Dia dhuit,

Our new Church year began with Advent eight or so months ago and since then we have been for the most part going through the Gospel of St Mark each Sunday.  We will take a break from St Mark’s Gospel for the next five Sundays and we will journey through the very famous sixth chapter of St John’s Gospel.  It’s an amazing expose on the Eucharist, which is of course, as the Catechism teaches us, “the source and summit of our faith.”  

In our First Reading today we encounter the Prophet Elisha. There were many prophets in the Old Testament like Jeremiah, Ezekiel, Isaiah, etc., but few performed miracles like Moses, Elijah and Elisha.  Elisha was a disciple of Elijah, and he asked God for a double portion of Elijah’s spirit.  His miracles were therefore very impressive indeed, even after his own death, when a dead man was placed beside Elisha’s body in a grave, and the dead man came back to life after making contact with Elisha’s body.  In our reading today he performs a mighty miracle by multiplying twenty barley loaves and feeding one hundred men.  In our Gospel Jesus will show that He is far greater than the mighty Elisha, and he will feed thousands with less barley loaves.

Jesus gets the people to sit down on the grass.  This reminds us of the famous Psalm 23 where the Divine Shepherd “makes me lie down in green pastures,” to refresh my soul.  Moses interceded for the people and Mana came down from Heaven.  Jesus shows that he is the great prophet promised by Moses, as the people declare in our Gospel.  There are also twelve hampers filled with gathered leftover scraps.  This points to Jesus being the Messiah, the one who will “gather” the divided twelve tribes of Israel and unite them.  The number twelve also points to the twelve Apostles and their successors who will continue to feed the people, but not thousands, but tens and tens of millions through the Mass.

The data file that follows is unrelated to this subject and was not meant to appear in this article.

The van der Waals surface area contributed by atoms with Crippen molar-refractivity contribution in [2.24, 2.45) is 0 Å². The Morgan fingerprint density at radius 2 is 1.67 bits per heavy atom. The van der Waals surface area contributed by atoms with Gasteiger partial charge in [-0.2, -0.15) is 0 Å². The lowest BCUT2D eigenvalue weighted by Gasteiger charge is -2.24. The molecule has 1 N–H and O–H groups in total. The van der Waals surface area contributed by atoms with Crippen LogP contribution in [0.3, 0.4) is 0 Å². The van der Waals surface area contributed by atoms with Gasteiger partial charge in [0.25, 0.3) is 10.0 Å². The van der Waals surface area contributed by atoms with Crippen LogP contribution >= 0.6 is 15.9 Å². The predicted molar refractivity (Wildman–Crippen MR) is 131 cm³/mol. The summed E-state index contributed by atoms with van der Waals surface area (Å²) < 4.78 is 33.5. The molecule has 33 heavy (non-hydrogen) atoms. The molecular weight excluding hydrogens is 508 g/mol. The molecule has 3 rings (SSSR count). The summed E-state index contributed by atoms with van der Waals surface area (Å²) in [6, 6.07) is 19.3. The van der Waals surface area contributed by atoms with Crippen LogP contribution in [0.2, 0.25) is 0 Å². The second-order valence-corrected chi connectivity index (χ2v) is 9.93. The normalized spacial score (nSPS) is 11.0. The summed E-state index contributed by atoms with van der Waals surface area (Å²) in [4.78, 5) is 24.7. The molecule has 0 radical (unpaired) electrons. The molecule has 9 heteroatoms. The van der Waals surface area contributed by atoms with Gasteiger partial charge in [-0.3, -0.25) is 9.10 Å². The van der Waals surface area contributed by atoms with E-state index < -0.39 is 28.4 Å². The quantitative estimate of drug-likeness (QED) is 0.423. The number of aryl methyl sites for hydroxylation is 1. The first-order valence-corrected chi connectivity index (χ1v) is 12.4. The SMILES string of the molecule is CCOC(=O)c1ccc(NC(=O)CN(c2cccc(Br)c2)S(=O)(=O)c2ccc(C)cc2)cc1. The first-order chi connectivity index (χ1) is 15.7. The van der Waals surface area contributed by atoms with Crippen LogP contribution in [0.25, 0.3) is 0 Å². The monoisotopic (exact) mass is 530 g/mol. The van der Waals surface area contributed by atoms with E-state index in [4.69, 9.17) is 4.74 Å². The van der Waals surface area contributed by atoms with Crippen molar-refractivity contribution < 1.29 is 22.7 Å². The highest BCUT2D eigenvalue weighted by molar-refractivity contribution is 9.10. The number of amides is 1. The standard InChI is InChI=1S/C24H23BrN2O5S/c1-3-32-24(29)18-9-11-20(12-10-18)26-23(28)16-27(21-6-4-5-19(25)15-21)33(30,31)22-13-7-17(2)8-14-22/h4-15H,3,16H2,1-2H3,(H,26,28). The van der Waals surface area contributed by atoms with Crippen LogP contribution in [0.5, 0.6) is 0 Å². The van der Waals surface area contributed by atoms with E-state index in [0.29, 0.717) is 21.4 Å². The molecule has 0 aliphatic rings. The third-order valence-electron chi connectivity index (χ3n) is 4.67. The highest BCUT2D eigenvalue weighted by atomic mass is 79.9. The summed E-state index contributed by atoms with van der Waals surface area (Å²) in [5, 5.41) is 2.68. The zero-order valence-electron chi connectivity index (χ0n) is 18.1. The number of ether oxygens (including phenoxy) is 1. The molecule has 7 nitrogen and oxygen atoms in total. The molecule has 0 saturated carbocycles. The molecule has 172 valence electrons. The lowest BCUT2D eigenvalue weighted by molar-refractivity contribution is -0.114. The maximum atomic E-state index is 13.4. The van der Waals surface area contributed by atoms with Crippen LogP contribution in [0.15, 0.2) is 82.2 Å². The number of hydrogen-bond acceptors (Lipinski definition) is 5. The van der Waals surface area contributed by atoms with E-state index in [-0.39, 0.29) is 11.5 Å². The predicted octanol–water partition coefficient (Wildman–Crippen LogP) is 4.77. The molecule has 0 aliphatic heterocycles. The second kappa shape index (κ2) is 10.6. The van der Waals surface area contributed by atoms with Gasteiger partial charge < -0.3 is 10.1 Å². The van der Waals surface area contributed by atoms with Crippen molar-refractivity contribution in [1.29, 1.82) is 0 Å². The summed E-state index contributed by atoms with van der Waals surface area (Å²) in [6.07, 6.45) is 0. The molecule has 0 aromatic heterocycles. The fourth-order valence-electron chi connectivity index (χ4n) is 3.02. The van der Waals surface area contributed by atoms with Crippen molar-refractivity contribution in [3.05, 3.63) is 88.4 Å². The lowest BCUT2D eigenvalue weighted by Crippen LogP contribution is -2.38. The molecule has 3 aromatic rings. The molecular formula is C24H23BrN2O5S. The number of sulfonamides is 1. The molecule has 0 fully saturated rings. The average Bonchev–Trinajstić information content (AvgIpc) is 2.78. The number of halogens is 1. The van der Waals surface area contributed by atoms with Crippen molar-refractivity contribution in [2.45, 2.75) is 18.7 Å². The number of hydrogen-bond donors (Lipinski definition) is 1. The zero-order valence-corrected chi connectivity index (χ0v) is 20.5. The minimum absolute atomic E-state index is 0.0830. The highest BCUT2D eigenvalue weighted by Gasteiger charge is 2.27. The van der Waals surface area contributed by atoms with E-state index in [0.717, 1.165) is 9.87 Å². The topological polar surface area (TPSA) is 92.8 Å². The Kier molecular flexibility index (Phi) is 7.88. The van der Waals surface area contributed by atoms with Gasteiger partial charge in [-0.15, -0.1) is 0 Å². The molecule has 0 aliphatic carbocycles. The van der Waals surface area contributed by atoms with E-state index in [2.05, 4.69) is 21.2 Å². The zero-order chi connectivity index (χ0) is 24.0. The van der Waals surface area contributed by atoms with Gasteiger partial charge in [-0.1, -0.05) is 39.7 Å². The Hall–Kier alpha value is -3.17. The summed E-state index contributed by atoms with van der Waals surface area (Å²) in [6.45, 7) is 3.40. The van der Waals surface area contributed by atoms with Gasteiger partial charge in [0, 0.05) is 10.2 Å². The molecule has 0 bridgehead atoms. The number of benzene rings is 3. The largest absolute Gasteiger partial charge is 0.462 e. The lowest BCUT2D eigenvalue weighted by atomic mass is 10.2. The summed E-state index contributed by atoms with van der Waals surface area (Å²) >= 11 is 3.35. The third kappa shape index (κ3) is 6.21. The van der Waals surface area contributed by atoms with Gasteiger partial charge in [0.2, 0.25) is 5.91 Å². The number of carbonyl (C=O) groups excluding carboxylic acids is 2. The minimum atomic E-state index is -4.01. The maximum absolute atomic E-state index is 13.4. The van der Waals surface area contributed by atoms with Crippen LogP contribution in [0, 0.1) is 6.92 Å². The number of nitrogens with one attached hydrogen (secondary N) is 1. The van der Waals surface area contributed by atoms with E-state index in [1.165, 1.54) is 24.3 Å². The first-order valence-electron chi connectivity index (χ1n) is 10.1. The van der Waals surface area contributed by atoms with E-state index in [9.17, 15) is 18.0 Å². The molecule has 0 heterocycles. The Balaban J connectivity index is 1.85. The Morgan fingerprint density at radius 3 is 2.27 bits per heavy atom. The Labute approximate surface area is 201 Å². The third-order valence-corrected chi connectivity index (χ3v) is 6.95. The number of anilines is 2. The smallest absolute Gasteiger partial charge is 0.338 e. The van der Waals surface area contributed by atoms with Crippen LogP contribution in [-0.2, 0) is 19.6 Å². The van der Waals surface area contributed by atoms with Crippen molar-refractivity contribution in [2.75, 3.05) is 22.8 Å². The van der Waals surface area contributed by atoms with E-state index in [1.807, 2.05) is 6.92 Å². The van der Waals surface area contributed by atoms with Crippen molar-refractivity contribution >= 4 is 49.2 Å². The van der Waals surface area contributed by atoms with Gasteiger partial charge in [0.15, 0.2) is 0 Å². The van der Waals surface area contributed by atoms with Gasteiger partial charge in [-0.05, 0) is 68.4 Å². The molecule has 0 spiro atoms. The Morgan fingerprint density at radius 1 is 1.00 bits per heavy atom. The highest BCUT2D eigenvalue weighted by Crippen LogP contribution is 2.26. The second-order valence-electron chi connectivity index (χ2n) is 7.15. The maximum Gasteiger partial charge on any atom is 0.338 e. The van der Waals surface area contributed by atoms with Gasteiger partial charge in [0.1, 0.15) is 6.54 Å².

The small boy mentioned in this Gospel is one of my favourite characters in the Gospels. He gives everything he has: 5 barley loaves and 2 fish.  The LORD multiples what he gives and feeds thousands.  This reminds us dear friends to keep praying, to keep making sacrifices, fasting, doing good deeds, thinking good thoughts, because the LORD will also multiply what we give and many others will benefit.  We don’t realise the difference we can make to the world.
I saw a video yesterday of a very famous Hollywood actor who was severely depressed.  His marriage had broken up, his career was going down the tubes, his children weren’t speaking to him, and when he was at rock bottom, he had a profound mystical experience of God which made him repent and change his life.  He is happy now.  He received this great grace probably because of what someone did for him, directly or indirectly, a prayer made, a sacrifice offered etc.
May we always be fortunate enough to receive the Eucharist.  May we always be a source of good in the world through cooperating with the many graces we receive through the Eucharist.  and….may we like the little boy in our Gospel be generous in our giving to God, so He can bring down many blessings upon others. 

God bless you,
Fr Marius